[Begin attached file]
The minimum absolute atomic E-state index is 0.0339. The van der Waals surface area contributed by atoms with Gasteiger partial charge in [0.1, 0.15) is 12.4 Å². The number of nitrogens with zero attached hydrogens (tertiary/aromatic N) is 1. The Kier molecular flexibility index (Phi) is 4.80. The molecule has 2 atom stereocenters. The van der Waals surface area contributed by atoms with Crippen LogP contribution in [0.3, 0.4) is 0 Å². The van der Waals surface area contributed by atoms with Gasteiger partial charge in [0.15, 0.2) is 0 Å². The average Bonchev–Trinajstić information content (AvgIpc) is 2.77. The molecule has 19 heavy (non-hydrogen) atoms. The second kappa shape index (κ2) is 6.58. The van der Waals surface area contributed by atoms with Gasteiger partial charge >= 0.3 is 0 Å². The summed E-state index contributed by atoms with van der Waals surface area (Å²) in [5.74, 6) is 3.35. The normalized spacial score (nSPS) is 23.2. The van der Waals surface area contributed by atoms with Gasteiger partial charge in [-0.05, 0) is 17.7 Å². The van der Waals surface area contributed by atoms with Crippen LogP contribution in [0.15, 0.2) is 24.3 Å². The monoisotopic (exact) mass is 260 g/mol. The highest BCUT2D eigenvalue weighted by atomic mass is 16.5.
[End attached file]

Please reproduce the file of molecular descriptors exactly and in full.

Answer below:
The minimum absolute atomic E-state index is 0.0339. The van der Waals surface area contributed by atoms with Gasteiger partial charge in [0.1, 0.15) is 12.4 Å². The number of nitrogens with zero attached hydrogens (tertiary/aromatic N) is 1. The Kier molecular flexibility index (Phi) is 4.80. The molecule has 2 atom stereocenters. The van der Waals surface area contributed by atoms with Crippen LogP contribution in [0.3, 0.4) is 0 Å². The van der Waals surface area contributed by atoms with Gasteiger partial charge in [0.15, 0.2) is 0 Å². The average Bonchev–Trinajstić information content (AvgIpc) is 2.77. The molecule has 19 heavy (non-hydrogen) atoms. The second kappa shape index (κ2) is 6.58. The van der Waals surface area contributed by atoms with Gasteiger partial charge >= 0.3 is 0 Å². The summed E-state index contributed by atoms with van der Waals surface area (Å²) in [5.74, 6) is 3.35. The normalized spacial score (nSPS) is 23.2. The van der Waals surface area contributed by atoms with Gasteiger partial charge in [-0.05, 0) is 17.7 Å². The van der Waals surface area contributed by atoms with Crippen LogP contribution in [0.15, 0.2) is 24.3 Å². The monoisotopic (exact) mass is 260 g/mol. The highest BCUT2D eigenvalue weighted by atomic mass is 16.5.